Category Archives: disaster relief

Climate Change: 2010 Most Extreme Weather Perhaps On Record

I came across a great article by Dr. Jeff Masters, a world-leading meteorologist of 30 years, in which he details the very extreme weather documented from 2010, and I want to share his findings with you. 

Dr. Masters’ introduction: 

Every year extraordinary weather events rock the Earth. Records that have stood centuries are broken. Great floods, droughts, and storms affect millions of people, and truly exceptional weather events unprecedented in human history may occur.

But the wild roller-coaster ride of incredible weather events during 2010, in my mind, makes that year the planet’s most extraordinary year for extreme weather since reliable global upper-air data began in the late 1940s. Never in my 30 years as a meteorologist have I witnessed a year like 2010–the astonishing number of weather disasters and unprecedented wild swings in Earth’s atmospheric circulation were like nothing I’ve seen.

The pace of incredible extreme weather events in the U.S. over the past few months have kept me so busy that I’ve been unable to write-up a retrospective look at the weather events of 2010. But I’ve finally managed to finish, so fasten your seat belts for a tour through the top twenty most remarkable weather events of 2010. 

  1. Earth’s hottest year on record. 
  2. Most extreme winter Arctic atmospheric circulation on record; “Snowmageddon” results. 
  3. Arctic sea ice: lowest volume on record, 3rd lowest extent. 
  4. Record melting in Greenland, and a massive calving event. 
  5. Second most extreme shift from El Niño to La Niña. 
  6. Second worst coral bleaching year. 
  7. Wettest year over land. 
  8. Amazon rainforest experiences its 2nd 100-year drought in 5 years. 
  9. Global tropical cyclone activity lowest on record. 
  10. A hyperactive Atlantic hurricane season: 3rd busiest on record. 
  11. A rare tropical storm in the South Atlantic. 
  12. Strongest storm in Southwestern U.S. history. 
  13. Strongest non-coastal storm in U.S. history. 
  14. Weakest and latest-ending East Asian monsoon on record. 
  15. No monsoon depressions in India’s Southwest Monsoon for 2nd time in 134 years. 
  16. The Pakistani flood: most expensive natural disaster in Pakistan’s history,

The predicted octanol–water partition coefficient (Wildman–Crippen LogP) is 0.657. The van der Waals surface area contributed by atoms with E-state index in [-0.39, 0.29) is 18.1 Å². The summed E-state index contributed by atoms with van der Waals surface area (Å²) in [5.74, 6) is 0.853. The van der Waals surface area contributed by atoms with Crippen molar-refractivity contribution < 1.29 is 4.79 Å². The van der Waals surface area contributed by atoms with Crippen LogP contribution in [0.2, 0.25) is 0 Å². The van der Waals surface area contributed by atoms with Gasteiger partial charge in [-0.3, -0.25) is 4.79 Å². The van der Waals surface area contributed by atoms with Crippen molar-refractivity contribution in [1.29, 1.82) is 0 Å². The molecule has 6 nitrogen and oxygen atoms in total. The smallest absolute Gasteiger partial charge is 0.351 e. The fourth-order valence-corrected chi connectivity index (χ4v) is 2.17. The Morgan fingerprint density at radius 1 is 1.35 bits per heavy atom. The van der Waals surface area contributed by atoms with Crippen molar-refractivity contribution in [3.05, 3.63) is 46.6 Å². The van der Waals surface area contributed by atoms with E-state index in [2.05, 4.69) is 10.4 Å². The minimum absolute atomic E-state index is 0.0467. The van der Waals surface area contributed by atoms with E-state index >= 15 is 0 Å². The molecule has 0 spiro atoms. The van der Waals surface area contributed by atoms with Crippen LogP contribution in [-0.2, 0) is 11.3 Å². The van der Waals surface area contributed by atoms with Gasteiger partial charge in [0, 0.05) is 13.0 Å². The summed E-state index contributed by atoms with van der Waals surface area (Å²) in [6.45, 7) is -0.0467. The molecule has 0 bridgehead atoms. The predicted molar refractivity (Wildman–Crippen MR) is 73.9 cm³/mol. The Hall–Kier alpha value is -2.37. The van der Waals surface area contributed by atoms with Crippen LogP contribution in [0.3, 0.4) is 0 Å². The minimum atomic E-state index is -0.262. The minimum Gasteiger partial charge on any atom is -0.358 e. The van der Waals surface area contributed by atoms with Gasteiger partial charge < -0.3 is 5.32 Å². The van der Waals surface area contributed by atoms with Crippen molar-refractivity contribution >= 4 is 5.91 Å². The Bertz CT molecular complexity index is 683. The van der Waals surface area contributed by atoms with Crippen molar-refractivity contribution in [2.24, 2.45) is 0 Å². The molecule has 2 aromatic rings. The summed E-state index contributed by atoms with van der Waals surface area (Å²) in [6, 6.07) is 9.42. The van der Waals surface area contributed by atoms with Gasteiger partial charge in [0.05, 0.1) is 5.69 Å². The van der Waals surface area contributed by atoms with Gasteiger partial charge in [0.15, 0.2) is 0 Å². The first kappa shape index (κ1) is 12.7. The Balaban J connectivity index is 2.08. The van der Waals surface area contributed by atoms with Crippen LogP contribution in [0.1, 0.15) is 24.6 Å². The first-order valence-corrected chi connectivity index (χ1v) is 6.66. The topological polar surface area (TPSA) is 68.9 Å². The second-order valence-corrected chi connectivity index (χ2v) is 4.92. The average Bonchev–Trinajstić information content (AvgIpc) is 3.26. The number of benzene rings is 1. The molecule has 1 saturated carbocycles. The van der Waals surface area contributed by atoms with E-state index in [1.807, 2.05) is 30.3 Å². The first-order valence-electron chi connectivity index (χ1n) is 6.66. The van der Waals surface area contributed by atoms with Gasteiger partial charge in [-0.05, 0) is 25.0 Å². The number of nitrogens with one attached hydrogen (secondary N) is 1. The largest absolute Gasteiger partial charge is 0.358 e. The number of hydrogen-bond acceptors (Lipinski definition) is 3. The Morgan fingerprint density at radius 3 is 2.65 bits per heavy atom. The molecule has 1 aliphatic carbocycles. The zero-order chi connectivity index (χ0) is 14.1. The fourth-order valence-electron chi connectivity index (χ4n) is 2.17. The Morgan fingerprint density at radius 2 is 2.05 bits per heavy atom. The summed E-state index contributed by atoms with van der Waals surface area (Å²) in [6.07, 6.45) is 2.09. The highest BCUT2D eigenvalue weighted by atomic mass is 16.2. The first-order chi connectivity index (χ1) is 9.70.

17. The Russian heat wave and drought: deadliest heat wave in human history. 
  18. Record rains trigger Australia’s most expensive natural disaster in history. 
  19. Heaviest rains on record trigger Colombia’s worst flooding disaster in history. 
  20. Tennessee’s 1-in-1000 year flood kills 30, does $2.4 billion in damage. 

Source: Planetsave (


What’s Next On GOP Agenda, That Pesky Disaster Aid Thing

All you people living in hurricane, tornado, or earthquake-prone areas or your area suffers from an act of terrorism, hope you’re not counting on federal, state, or local government to come to your aid when a disaster strikes your town. The GOP’s new plan to curb “big-government spending” is to declare that disasters will no longer be considered “emergencies.”

If GOP gets their way, when a disaster occurs, before money can be sent to state and local governments to help with relief efforts, you know those little things like searching for the missing or community clean up or providing for people left homeless, the federal government would be required to off-set the money needed by cutting money from other places in the federal government, i.e., education, Medicare and Social Security, etc.

GOP tried to do this when hurricanes Katrina and Rita hit Louisiana and Mississippi but at that time there were still some level-headed conservative representatives who quickly shut this down. However, as has been very apparent since Obama was elected, all civility and common sense has left the GOP and has been taking over by the radical right, anti-government wing of the party.

In regards to the recent tornado’s in the midwest, a senator from my home state as well as Congressman Cantor responded to the reasoning behind this move.

“I appreciate more than most the damage and difficulties the people of Missouri are going through. I know there will be emergency funding for that,” Republican Sen. Jeff Sessions, who hails from tornado-damaged Alabama, said on the Senate floor Wednesday. “There is a legitimate question as to whether we ought to not find that emergency spending someplace in our budget where it can be recovered that is not so important.”

On Monday, House Majority Leader Eric Cantor (R-Va.) made clear that offsets would be part of the discussion for any aid package in the wake of a tornado that killed more than 100 people in Missouri.

I have to wonder what is next on their list of big government programs to alter or just completely get rid of. Unfortunately, I can only imagine what their very cold hearts will cut next.